This past Sunday I was standing in my back yard when I noticed what appeared to be a crack in a major branch of the maple tree which shaded my patio. I found it went all the way around to the other side where it was even larger. I researched tree services on Monday, and called one on Tuesday. He came out, examined the tree and stated the whole thing had to come down. Removing the one branch would only unbalance the tree because the other two went in opposite directions, toward neighboring houses.

I just loved that tree. It was so large I never had to worry about sunburn when I sat in its shade regardless of the time of day. I struggled with the decision, finally agreeing because I didn’t want future problems for myself nor my neighbors. So I told him to go ahead. He scheduled it for this morning.

At 8:15 AM the crew of six showed up and began their work. One man climbed forty feet above the ground using special shoes and ropes and began lopping huge branches off. I still felt bad, but I watched and took pictures to share with friends and family. (I’ll post those on FB tomorrow.) By 10:00 AM only the main trunk stood there, seven feet above ground. As they cut it some more, the supervisor waived me over, pointing at the trunk. They had just cut a three foot section off. The cut revealed that the tree trunk was hollow from the ground to a point about five feet up. It was so old, it would have fallen down sometime soon, probably this summer or fall, depending on the weather. By 10:15 AM it was all gone.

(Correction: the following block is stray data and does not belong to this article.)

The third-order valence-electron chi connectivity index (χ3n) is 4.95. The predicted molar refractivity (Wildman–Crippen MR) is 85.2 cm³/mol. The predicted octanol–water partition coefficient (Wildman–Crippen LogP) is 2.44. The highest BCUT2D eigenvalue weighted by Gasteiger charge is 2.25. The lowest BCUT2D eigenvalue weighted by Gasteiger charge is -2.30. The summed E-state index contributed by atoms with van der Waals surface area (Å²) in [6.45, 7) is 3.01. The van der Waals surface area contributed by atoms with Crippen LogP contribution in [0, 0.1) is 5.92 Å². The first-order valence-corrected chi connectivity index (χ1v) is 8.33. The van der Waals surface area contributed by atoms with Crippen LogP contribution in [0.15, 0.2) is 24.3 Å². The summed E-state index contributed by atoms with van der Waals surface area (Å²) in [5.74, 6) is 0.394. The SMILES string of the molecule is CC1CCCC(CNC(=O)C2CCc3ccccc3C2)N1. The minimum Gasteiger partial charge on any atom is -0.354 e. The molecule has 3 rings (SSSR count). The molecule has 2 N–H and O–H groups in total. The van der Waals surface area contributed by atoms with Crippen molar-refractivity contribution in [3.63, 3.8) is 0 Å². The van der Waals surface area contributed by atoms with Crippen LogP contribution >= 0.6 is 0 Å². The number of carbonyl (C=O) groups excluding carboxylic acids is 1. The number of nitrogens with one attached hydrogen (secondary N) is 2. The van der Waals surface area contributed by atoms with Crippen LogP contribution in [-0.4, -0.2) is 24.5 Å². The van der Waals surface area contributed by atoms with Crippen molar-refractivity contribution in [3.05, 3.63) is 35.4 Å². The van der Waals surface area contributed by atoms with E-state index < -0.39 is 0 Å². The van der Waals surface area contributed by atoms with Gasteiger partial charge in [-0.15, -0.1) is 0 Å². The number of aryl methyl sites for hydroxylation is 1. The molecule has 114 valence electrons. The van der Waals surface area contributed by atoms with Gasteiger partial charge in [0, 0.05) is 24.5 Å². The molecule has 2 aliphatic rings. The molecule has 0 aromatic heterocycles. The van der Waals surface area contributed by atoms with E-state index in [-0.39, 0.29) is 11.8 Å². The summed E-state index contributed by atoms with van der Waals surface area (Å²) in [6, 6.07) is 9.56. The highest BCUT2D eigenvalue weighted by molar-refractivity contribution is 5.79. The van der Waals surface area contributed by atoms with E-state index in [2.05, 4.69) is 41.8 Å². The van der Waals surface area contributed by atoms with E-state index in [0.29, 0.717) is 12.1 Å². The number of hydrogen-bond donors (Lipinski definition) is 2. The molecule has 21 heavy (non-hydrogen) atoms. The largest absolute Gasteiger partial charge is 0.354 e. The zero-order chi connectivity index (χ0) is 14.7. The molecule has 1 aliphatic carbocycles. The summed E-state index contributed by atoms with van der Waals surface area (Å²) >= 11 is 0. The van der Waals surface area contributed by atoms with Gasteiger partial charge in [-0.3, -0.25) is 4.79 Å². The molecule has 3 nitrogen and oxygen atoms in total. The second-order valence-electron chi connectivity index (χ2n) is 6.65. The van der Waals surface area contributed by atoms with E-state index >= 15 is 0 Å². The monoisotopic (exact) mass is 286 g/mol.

This situation reminded me of a story buddhists tell about a man visited by misfortune who shrugs and says, “Maybe bad, maybe good.” Later good fortune comes out of what happened; he shrugs and says, “Maybe, good, maybe bad” and something bad follows. The story goes on for a number of events. The main point of the story is that we should remain detached from outcomes, especially since they are all impermanent. So it was with my maple tree.

But I miss it, so I saved a large piece of hollowed out trunk and I’ll convert it into a natural flower pot; maybe bad, maybe good.